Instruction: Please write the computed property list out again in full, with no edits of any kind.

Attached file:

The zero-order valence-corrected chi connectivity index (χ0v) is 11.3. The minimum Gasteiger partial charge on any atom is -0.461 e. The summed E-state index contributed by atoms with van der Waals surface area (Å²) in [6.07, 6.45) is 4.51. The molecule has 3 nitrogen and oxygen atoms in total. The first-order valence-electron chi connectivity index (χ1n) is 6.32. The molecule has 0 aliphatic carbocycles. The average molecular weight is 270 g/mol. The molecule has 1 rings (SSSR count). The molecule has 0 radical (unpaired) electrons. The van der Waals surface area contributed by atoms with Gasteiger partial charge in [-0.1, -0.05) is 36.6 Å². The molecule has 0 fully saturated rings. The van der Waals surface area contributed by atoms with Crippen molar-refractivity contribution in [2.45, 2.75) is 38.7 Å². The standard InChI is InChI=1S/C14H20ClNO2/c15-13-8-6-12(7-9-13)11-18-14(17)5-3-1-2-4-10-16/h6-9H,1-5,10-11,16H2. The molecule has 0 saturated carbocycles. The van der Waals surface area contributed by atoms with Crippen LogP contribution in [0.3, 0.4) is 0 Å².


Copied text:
The zero-order valence-corrected chi connectivity index (χ0v) is 11.3. The minimum Gasteiger partial charge on any atom is -0.461 e. The summed E-state index contributed by atoms with van der Waals surface area (Å²) in [6.07, 6.45) is 4.51. The molecule has 3 nitrogen and oxygen atoms in total. The first-order valence-electron chi connectivity index (χ1n) is 6.32. The molecule has 0 aliphatic carbocycles. The average molecular weight is 270 g/mol. The molecule has 1 rings (SSSR count). The molecule has 0 radical (unpaired) electrons. The van der Waals surface area contributed by atoms with Gasteiger partial charge in [-0.1, -0.05) is 36.6 Å². The molecule has 0 fully saturated rings. The van der Waals surface area contributed by atoms with Crippen molar-refractivity contribution in [2.45, 2.75) is 38.7 Å². The standard InChI is InChI=1S/C14H20ClNO2/c15-13-8-6-12(7-9-13)11-18-14(17)5-3-1-2-4-10-16/h6-9H,1-5,10-11,16H2. The molecule has 0 saturated carbocycles. The van der Waals surface area contributed by atoms with Crippen LogP contribution in [0.3, 0.4) is 0 Å².